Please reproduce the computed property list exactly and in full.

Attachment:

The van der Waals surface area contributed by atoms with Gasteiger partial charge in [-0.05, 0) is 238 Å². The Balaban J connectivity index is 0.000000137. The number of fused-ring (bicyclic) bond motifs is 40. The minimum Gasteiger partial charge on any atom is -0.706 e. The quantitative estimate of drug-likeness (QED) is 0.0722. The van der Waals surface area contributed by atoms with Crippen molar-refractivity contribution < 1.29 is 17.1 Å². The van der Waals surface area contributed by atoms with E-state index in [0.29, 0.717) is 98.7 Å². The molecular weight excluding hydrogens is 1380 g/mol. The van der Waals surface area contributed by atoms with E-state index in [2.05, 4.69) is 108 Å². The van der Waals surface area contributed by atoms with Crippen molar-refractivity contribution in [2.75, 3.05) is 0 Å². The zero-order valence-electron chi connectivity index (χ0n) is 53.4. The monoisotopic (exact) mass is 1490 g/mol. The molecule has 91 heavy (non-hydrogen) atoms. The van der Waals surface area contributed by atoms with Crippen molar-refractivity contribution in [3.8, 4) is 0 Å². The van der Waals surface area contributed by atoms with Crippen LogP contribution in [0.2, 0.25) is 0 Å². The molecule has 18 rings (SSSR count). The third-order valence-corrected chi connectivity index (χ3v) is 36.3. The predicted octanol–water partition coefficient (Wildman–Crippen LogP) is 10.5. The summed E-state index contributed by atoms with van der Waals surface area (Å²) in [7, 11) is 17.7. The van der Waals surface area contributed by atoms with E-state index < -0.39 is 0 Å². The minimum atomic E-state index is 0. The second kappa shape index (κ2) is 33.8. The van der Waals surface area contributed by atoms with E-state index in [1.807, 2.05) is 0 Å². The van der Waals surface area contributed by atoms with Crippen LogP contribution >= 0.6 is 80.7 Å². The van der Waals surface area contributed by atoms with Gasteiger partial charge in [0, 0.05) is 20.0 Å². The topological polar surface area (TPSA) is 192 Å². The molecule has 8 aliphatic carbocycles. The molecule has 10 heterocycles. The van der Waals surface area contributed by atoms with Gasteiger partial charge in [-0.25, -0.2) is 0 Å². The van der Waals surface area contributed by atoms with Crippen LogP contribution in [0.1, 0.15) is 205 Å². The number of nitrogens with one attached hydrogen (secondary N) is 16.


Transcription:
The van der Waals surface area contributed by atoms with Gasteiger partial charge in [-0.05, 0) is 238 Å². The Balaban J connectivity index is 0.000000137. The number of fused-ring (bicyclic) bond motifs is 40. The minimum Gasteiger partial charge on any atom is -0.706 e. The quantitative estimate of drug-likeness (QED) is 0.0722. The van der Waals surface area contributed by atoms with Crippen molar-refractivity contribution < 1.29 is 17.1 Å². The van der Waals surface area contributed by atoms with E-state index in [0.29, 0.717) is 98.7 Å². The molecular weight excluding hydrogens is 1380 g/mol. The van der Waals surface area contributed by atoms with E-state index in [2.05, 4.69) is 108 Å². The van der Waals surface area contributed by atoms with Crippen molar-refractivity contribution in [2.75, 3.05) is 0 Å². The zero-order valence-electron chi connectivity index (χ0n) is 53.4. The monoisotopic (exact) mass is 1490 g/mol. The molecule has 91 heavy (non-hydrogen) atoms. The van der Waals surface area contributed by atoms with Crippen molar-refractivity contribution in [3.8, 4) is 0 Å². The van der Waals surface area contributed by atoms with Crippen LogP contribution in [0.2, 0.25) is 0 Å². The molecule has 18 rings (SSSR count). The third-order valence-corrected chi connectivity index (χ3v) is 36.3. The predicted octanol–water partition coefficient (Wildman–Crippen LogP) is 10.5. The summed E-state index contributed by atoms with van der Waals surface area (Å²) in [7, 11) is 17.7. The van der Waals surface area contributed by atoms with E-state index < -0.39 is 0 Å². The minimum atomic E-state index is 0. The second kappa shape index (κ2) is 33.8. The van der Waals surface area contributed by atoms with E-state index in [1.807, 2.05) is 0 Å². The van der Waals surface area contributed by atoms with Crippen LogP contribution >= 0.6 is 80.7 Å². The van der Waals surface area contributed by atoms with Gasteiger partial charge in [0, 0.05) is 20.0 Å². The topological polar surface area (TPSA) is 192 Å². The molecule has 8 aliphatic carbocycles. The molecule has 10 heterocycles. The van der Waals surface area contributed by atoms with Gasteiger partial charge in [-0.25, -0.2) is 0 Å². The van der Waals surface area contributed by atoms with Crippen LogP contribution in [0.1, 0.15) is 205 Å². The number of nitrogens with one attached hydrogen (secondary N) is 16.